“I had expected her to sink or get swept away
But she became stuck in a tide pool
Swirling between the rocks”
-Ali Liebegott, The Summer of Dead Birds
As a kid walking along the beach, I’d pick up pieces of driftwood and throw them out into the waves. I kept expecting them to float away. To go off into the wildness and mystery I somehow felt, out in those swells, and not come back. Then the rolling whitewater pitched them up onto the wet sand. I was surprised. As surprised, maybe, as when someone first told me that the smokestacks which went in my drawings of ocean liners and factories didn’t actually clean anything. They pushed the smoke higher up so it would come down somewhere else. So that we, standing right next to it, didn’t have to smell or feel what was happening. Instead we got that beautiful cloud feathering out into a clear sky.
I think I wanted things to go away. To be lost, let go of, to disappear. In her poem, Liebegott is throwing into the sea the body of a dead bird. Sending it, maybe, to the land of the dead. I remember wondering, the first time I went to a funeral, what all the heavy stone was for—as though these who had been our loved ones would get back up if we didn’t weigh them down. Hold them where we’d put them, away and out of sight. Untouched. Unspoiled. Forever. But this is the land of the dead, isn’t it, just like it’s the land of the living.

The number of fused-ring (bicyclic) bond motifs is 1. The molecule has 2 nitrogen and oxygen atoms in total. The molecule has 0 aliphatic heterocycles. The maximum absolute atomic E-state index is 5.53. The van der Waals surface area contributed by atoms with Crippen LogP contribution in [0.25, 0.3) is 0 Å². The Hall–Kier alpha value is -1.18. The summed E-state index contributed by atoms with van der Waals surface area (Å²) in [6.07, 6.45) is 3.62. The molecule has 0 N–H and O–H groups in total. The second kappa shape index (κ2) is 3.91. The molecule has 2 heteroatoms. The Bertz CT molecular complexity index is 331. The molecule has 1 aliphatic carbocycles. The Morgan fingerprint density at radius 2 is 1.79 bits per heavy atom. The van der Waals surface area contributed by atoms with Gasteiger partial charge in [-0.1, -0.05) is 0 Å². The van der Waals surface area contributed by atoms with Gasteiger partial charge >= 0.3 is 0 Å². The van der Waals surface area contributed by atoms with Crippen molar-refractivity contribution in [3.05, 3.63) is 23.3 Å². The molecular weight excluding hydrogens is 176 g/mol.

I wanted things to go away, but I wanted to keep them, too. To hold onto them, this campfire with my family, this friendship, this taste of ice cream. I wonder if both these desires—for things to go away, to be no more and be forgotten; for things to go on, unchanging—come from a place in my heart that is struggling with transformations. That is still learning that there is often also here, that the bodies and the bones don’t go away, though they crumble and come apart and become part of other things. And just now that doesn’t feel like a sad thing.
The ocean, maybe, was teaching me. Just look at the sand and the driftwood. The wind. The grass growing up along the dunes, flickering, like low flames on old coals that once were branches.